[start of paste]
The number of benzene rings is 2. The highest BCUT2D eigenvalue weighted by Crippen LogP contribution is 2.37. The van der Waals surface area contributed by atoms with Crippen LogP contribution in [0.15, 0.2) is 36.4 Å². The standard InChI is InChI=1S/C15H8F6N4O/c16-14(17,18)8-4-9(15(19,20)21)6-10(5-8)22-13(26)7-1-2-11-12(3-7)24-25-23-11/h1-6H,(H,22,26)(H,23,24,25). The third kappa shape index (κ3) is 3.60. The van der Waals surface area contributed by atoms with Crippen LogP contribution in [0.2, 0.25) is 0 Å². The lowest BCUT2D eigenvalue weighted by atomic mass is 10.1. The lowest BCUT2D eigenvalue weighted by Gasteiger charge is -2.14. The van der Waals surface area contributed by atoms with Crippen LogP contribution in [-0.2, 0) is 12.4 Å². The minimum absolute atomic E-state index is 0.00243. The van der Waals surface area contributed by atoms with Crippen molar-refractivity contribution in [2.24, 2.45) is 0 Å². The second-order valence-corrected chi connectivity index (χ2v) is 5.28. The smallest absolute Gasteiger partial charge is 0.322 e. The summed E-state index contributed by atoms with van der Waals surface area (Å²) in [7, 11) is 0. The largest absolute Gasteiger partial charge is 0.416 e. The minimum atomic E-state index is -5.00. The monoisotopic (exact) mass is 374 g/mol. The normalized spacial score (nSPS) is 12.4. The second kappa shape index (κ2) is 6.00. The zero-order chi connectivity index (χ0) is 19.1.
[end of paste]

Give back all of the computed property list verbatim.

The number of benzene rings is 2. The highest BCUT2D eigenvalue weighted by Crippen LogP contribution is 2.37. The van der Waals surface area contributed by atoms with Crippen LogP contribution in [0.15, 0.2) is 36.4 Å². The standard InChI is InChI=1S/C15H8F6N4O/c16-14(17,18)8-4-9(15(19,20)21)6-10(5-8)22-13(26)7-1-2-11-12(3-7)24-25-23-11/h1-6H,(H,22,26)(H,23,24,25). The third kappa shape index (κ3) is 3.60. The van der Waals surface area contributed by atoms with Crippen LogP contribution in [0.2, 0.25) is 0 Å². The lowest BCUT2D eigenvalue weighted by atomic mass is 10.1. The lowest BCUT2D eigenvalue weighted by Gasteiger charge is -2.14. The van der Waals surface area contributed by atoms with Crippen LogP contribution in [-0.2, 0) is 12.4 Å². The minimum absolute atomic E-state index is 0.00243. The van der Waals surface area contributed by atoms with Crippen molar-refractivity contribution in [2.24, 2.45) is 0 Å². The second-order valence-corrected chi connectivity index (χ2v) is 5.28. The smallest absolute Gasteiger partial charge is 0.322 e. The summed E-state index contributed by atoms with van der Waals surface area (Å²) in [7, 11) is 0. The largest absolute Gasteiger partial charge is 0.416 e. The minimum atomic E-state index is -5.00. The monoisotopic (exact) mass is 374 g/mol. The normalized spacial score (nSPS) is 12.4. The second kappa shape index (κ2) is 6.00. The zero-order chi connectivity index (χ0) is 19.1.